Film Review: Youth (Spring) | Under the Radar Magazine Under the Radar | Music Blog for the Indie Music Magazine
Saturday, December 2nd, 2023  

Youth (Spring)

Studio: Icarus Films
Wang Bing

Oct 03, 2023 Web Exclusive
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Wang Bing’s three-and-a-half-hour opus, Youth (Spring), is an effective yet sometimes meandering look at Chinese factory workers.

Shot over five years (2014-2019), Youth documents the lives of young immigrant workers, usually in their late teens or early 20s, at factories that produce children’s clothes. Throughout the film, the director relies on long takes and little editing to capture the grueling, repetitive nature of the workers’ jobs. He crosscuts this footage with footage of the workers outside their immediate work–whether resting in the factory dorms, walking around the industrial district, or talking to coworkers about personal problems.

For the first half of the film, Bing sacrifices a clear narrative for a fragmentary one, to show the complex problems that the young workers face in their daily lives. To achieve this, the director quickly moves from factory to factory, constantly introducing audiences to new subjects whose lives are different from others in some ways, but identical in others.

In the film’s second half, a stricter narrative develops as factory workers fight to earn better wages, voicing their concerns about unfair pricing to their boss. Bing’s transition into this storyline feels natural and warranted. By first exploring the rhythm of the workers’ lives, and how their entire lives must revolve around their jobs, viewers gain a visual understanding of how they are grossly being underpaid and how the money they receive isn’t just for them, but for the families that they’ve had to leave behind. In this vein, this strict narrative effectively shows the result of people understanding that they’re worth more than the products they make or the money they make. It’s a moving realization, which works because of Bing’s ability to approach his subjects in a gentle and understanding manner.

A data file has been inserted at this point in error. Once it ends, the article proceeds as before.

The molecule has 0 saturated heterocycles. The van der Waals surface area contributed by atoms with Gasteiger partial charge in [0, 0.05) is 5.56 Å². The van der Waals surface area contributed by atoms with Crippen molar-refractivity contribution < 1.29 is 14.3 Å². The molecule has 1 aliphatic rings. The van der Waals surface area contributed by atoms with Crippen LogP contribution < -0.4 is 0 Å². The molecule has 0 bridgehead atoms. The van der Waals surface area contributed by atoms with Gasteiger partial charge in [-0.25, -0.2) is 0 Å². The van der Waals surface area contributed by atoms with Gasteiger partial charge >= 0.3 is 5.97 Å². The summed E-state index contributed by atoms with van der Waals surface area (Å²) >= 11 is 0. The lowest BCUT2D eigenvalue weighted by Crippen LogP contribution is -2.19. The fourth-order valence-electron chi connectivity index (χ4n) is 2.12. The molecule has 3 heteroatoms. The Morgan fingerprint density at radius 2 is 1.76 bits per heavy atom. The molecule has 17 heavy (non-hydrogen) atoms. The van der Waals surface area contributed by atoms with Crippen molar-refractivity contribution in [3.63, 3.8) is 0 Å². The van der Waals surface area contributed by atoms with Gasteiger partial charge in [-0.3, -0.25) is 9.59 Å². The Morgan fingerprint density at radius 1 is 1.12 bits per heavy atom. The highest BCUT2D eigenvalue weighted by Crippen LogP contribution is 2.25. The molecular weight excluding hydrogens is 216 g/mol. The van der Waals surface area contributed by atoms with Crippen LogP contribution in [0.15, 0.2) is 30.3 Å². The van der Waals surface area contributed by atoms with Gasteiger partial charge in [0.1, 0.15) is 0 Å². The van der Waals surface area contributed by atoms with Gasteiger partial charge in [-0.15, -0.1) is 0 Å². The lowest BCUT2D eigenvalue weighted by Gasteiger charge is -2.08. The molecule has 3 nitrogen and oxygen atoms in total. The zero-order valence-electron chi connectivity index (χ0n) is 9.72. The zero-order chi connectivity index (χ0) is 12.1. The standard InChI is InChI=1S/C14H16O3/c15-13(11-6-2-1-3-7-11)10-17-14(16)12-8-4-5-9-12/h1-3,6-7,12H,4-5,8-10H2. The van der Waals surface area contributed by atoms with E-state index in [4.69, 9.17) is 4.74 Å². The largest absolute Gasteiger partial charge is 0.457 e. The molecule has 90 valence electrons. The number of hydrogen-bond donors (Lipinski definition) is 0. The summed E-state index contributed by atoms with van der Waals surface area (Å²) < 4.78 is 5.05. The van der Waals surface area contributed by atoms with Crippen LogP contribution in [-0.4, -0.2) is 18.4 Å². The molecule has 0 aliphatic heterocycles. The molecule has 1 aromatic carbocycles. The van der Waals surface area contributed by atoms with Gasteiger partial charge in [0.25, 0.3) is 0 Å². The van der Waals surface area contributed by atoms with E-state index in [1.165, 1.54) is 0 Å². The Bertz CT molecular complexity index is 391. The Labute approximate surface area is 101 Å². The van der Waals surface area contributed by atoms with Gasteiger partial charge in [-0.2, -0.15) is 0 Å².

As a result, even though the three-and-a-half-hour runtime is daunting, it’s necessary to communicate the film’s complex ideas. Bing also navigates the runtime effectively, using the repetitiveness of footage to explain to audiences that they’re only seeing a tiny fraction of a worker’s day, let alone their life. At times, particularly during the first half, the plot is a little too unfocused, especially as the director quickly abandons certain subjects and their stories to move on to his next cases. This nomadic tactic pays off in the second half, after the central narrative shapes, but during the film’s first two hours, it makes the documentary feel unfulfilling.

Youth is mostly observational. Bing often keeps the camera stationary to show life as it is, but there are many moments in the film when the director and the subjects want audiences to know this is a filmed affair. This usually manifests when the director follows subjects around using handheld footage, causing a shaky camera effect that reinforces that he’s always there, behind the camera. At times, subjects even break the fourth wall, telling Bing what to film or how to capture the best shot. This style works for the film and against it. The fourth wall breaks further seal the connection between Bing and his subjects, exhibiting the level of trust that subjects gave the director to capture their lives. At the same time, though, sometimes it makes the filmic medium feel too evident and, as a result, a little forced.

Author rating: 7/10

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